“She cried, she prayed to God, and then she cried some more,” Crump recounted. “She said, ‘I will not let this verdict define Trayvon. We will define our son Trayvon’s legacy.”

Shortly after the trial, Tracy Martin tweeted. “God blessed Me & Sybrina with Tray and even in his death I know my baby proud of the FIGHT we along with all of you put up for him GOD BLESS.”

Since the verdict, there have been dozens of demonstrations across the country, most of them peaceful.  More than 2,000 distraught demonstrators gathered in front of the CNN Center in Atlanta. At a demonstration in front of the Justice Department Monday, Rev. Anthony Evans, president of the National Black Church Initiative said, “We want the Justice Department to assure that other African-American males will not be killed because they ran into a White American who was afraid of their presence.”

In one of the rare demonstrations involving violence, some protesters ran through the streets of Los Angeles, attacked people on the sidewalks and raided a local Wal-Mart store. About a dozen people were arrested.

At emotional rallies around the nation, some protesters carried bags of Skittles, the candy that Trayvon Martin bought just minutes before his death on that rainy night, and others wore hoodies, a garment Martin was wearing when he was killed.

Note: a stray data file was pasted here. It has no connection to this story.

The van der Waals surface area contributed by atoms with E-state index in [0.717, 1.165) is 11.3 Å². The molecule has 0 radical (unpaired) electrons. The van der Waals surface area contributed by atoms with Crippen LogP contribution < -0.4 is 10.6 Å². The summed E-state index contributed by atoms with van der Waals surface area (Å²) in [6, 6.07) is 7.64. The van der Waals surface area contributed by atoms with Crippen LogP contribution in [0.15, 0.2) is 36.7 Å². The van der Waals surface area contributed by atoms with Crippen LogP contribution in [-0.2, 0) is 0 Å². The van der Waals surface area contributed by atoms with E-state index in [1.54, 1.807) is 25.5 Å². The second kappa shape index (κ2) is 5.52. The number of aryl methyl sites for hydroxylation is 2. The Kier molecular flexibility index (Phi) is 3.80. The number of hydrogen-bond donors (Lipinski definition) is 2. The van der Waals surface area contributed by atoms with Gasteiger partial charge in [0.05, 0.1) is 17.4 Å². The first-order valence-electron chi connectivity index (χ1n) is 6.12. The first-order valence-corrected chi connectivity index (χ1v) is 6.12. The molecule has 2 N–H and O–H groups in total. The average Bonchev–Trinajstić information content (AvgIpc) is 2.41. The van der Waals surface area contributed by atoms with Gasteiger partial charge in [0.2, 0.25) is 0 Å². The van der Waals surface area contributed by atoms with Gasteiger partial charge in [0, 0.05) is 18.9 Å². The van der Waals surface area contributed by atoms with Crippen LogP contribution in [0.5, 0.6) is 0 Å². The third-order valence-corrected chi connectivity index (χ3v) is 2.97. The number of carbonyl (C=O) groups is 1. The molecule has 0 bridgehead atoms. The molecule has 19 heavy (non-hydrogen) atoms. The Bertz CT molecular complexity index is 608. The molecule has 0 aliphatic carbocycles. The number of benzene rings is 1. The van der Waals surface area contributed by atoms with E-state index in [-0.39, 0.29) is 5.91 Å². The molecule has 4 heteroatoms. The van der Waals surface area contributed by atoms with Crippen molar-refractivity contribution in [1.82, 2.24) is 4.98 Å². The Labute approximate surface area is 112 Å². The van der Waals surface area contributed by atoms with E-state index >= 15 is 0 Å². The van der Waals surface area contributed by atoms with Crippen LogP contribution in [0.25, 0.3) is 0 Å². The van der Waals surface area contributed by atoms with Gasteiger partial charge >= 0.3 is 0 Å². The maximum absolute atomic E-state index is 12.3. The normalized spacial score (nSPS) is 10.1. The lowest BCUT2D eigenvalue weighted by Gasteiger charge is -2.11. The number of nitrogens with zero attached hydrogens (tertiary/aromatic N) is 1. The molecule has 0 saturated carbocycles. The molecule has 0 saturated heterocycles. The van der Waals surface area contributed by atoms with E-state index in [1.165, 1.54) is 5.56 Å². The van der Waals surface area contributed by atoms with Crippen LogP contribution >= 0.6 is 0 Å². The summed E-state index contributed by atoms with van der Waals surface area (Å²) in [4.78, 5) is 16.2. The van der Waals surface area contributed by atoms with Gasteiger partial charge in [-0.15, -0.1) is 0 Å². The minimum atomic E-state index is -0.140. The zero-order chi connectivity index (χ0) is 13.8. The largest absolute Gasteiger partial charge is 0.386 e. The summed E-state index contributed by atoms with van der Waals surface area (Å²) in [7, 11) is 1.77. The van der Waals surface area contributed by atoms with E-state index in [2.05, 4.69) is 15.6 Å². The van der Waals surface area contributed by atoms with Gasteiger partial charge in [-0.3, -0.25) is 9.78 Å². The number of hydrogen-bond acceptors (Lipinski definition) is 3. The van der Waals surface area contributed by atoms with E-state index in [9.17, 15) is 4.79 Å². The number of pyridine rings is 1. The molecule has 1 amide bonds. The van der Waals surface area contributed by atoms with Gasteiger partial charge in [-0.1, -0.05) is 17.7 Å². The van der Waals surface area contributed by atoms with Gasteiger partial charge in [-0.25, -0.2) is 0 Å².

Dominating the airwaves and social media, many are making their voice heard.

A petition by the NAACP on requesting a Justice Department investigation into the case has drawn more than 500,000 signatures. Another petition on the site called for a boycott of Florida, similar to the successful one launched against Arizona when it refused to recognize Dr. Martin Luther King’s birthday.

“Florida is not a safe place to take your family for vacation as long as Florida law permits a citizen to shoot or kill you for merely looking suspicious, and to do it with impunity,” the petition says. “Boycott Florida tourism until this dangerous law is overturned. If the murder of Trayvon Martin isn’t enough to get lawmakers’ attention, maybe a loss of revenue to the state would be.”

In a statement, National Newspaper Publishers Association (NNPA) Chairman Cloves Campbell, Jr., publisher of the Arizona Informant, said:

“Like many Americans, particularly African-Americans, I am deeply disappointed that George Zimmerman has been acquitted of murder and manslaughter charges and is now enjoying his freedom after killing an unarmed, 17-year-old Trayvon Martin whose only “crime” was walking while Black.

“Because of Zimmerman’s unjustified actions, Martin, who was returning from a trip to a local convenience store when he was profiled by Zimmerman, will never get the chance to celebrate another birthday or experience the joy of earning a high school or college diploma or to even be hugged or kissed by his loving parents. His young life was taken away by a neighborhood watch captain who kept a close watch on African-Americans who had as much right as he had to be in that Sanford, Fla. neighborhood.